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Craig and Marc Kielburger founded Free The Children and Me to We. Their biweekly Brain Storm column taps experts and readers for solutions to social issues.

While Canadian politicians wrestle with a proposed Quebec "secular charter" aimed, in part, at restricting the display of religious differences, a small art centre in New Brunswick plans more ways to let it all hang out.

The artist-run Gallery Connexion in Fredericton organized a hugely popular Carnevale community dance party last February, blending Samba, Afro-beats, Latin music and live Punjabi dhol drums into a giant celebration of cultures. A similarly themed Dia de los muertos party is set for Nov. 2.

The events are based on the premise that exposure to different cultures breaks down divisive stereotypes and prejudice, and brings a diverse community together.

"These are dance parties organized around cultural hybridity," Connexion board member Matthew Hayes told us. "We focus on how cultures mix and borrow from one another, rather than on ideas of cultural purity or boundaries."

We know intuitively that contact with people from different backgrounds and experiences than our own fosters understanding and friendship across cultural barriers. So how do we help strengthen Canada's cultural mosaic by increasing intercultural interaction?

This week's question is: How can we encourage Canadians – especially young people – to experience our country's rich cultural diversity and get to know each other's religions and cultures?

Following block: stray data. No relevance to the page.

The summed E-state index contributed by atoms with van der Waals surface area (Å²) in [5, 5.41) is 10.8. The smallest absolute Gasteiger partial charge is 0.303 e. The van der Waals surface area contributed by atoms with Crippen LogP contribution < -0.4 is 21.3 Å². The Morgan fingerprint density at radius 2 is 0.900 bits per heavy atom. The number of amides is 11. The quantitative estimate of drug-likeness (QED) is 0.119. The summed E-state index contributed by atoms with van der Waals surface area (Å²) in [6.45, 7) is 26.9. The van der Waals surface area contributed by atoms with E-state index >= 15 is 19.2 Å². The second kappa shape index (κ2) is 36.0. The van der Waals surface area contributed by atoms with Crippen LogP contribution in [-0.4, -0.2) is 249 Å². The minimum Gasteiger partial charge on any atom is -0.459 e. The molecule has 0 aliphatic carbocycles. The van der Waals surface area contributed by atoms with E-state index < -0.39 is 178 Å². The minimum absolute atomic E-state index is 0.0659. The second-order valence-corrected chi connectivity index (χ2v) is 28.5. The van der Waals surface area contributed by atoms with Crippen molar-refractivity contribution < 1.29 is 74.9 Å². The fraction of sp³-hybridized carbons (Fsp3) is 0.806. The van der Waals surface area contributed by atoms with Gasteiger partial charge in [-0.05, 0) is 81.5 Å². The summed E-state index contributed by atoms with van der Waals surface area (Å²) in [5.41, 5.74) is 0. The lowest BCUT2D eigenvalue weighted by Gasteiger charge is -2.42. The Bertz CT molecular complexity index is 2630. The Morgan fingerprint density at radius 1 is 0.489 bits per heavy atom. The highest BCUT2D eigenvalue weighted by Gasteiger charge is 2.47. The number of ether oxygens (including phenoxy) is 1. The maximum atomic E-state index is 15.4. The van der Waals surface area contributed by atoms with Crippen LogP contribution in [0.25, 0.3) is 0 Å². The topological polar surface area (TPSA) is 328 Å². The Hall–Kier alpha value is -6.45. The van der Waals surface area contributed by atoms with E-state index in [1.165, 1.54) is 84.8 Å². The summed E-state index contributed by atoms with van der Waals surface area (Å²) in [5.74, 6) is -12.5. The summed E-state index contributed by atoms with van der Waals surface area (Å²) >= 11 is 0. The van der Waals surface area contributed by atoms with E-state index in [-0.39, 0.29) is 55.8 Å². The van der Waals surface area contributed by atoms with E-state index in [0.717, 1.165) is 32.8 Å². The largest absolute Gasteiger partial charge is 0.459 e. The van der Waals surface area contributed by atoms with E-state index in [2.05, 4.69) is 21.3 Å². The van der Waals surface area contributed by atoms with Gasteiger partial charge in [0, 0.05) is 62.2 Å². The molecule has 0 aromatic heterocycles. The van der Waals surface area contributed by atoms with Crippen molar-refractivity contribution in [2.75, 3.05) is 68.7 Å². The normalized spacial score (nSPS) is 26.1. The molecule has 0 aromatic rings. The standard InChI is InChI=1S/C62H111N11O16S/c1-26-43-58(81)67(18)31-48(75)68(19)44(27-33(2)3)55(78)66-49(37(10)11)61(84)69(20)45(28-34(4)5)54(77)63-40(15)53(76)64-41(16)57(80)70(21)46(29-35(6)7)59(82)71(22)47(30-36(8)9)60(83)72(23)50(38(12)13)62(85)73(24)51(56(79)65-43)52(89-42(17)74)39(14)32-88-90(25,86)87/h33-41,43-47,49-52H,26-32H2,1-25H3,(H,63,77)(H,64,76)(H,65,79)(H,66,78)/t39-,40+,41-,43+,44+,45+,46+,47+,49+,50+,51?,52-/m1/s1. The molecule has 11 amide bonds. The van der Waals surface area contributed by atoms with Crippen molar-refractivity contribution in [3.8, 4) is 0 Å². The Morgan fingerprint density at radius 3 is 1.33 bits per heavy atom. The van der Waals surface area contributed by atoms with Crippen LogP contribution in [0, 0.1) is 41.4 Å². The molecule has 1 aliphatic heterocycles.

Brian Carwana, director of Encounter World Religions Centre in Guelph, Ont.

"We should teach religion in schools, not confessionally, but factually so as to promote religiously literate citizens (as is done in Britain). However, there is simply no substitute for actually visiting houses of worship and meeting community leaders. Once you have been inside a temple, a mosque, a synagogue, maybe shared a meal and had a conversation or two, the stereotyping recedes very fast."

Françoise Gagnon, executive director of the Society for Educational Visits and Exchanges in Canada (SEVEC) in Ottawa

"Encourage your children and students to participate in a reciprocal exchange, which will open the doors and windows to many other places in Canada, and help break down barriers among youth from different cultures, backgrounds and parts of the country. Exchanges are an unparalleled way to provide youth with a broader understanding of their Canadian identity, which is critical to our social fabric."

Theresa Anzovino, professor of sociology at Niagara College in Niagara Falls, Ont.

"Hear others' stories. In our classroom, we bring in former students to share their personal narratives – as a gay teen, first-generation immigrant or homeless person, for example. The audience learns that while the speakers' experiences may be different, there is much about their lives that are also the 'same' as theirs. They have made contact, and the 'other' is now another student just like them."